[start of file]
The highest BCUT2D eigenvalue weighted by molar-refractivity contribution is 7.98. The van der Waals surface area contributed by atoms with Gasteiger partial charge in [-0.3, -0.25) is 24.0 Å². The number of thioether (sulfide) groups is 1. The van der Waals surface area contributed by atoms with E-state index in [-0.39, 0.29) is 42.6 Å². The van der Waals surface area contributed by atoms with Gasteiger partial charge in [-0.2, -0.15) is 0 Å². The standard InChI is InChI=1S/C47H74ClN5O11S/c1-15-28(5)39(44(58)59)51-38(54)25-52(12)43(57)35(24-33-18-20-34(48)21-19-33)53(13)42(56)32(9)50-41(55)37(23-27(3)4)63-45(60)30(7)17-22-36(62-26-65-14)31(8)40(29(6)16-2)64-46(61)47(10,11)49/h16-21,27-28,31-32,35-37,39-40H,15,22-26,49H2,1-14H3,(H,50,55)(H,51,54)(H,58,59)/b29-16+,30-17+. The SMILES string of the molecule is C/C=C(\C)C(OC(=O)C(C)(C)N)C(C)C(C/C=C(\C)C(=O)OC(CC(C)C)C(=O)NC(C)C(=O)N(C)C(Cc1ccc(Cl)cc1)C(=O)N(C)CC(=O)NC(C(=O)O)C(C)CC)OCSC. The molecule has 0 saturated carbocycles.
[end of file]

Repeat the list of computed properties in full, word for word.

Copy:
The highest BCUT2D eigenvalue weighted by molar-refractivity contribution is 7.98. The van der Waals surface area contributed by atoms with Gasteiger partial charge in [-0.3, -0.25) is 24.0 Å². The number of thioether (sulfide) groups is 1. The van der Waals surface area contributed by atoms with E-state index in [-0.39, 0.29) is 42.6 Å². The van der Waals surface area contributed by atoms with Gasteiger partial charge in [-0.2, -0.15) is 0 Å². The standard InChI is InChI=1S/C47H74ClN5O11S/c1-15-28(5)39(44(58)59)51-38(54)25-52(12)43(57)35(24-33-18-20-34(48)21-19-33)53(13)42(56)32(9)50-41(55)37(23-27(3)4)63-45(60)30(7)17-22-36(62-26-65-14)31(8)40(29(6)16-2)64-46(61)47(10,11)49/h16-21,27-28,31-32,35-37,39-40H,15,22-26,49H2,1-14H3,(H,50,55)(H,51,54)(H,58,59)/b29-16+,30-17+. The SMILES string of the molecule is C/C=C(\C)C(OC(=O)C(C)(C)N)C(C)C(C/C=C(\C)C(=O)OC(CC(C)C)C(=O)NC(C)C(=O)N(C)C(Cc1ccc(Cl)cc1)C(=O)N(C)CC(=O)NC(C(=O)O)C(C)CC)OCSC. The molecule has 0 saturated carbocycles.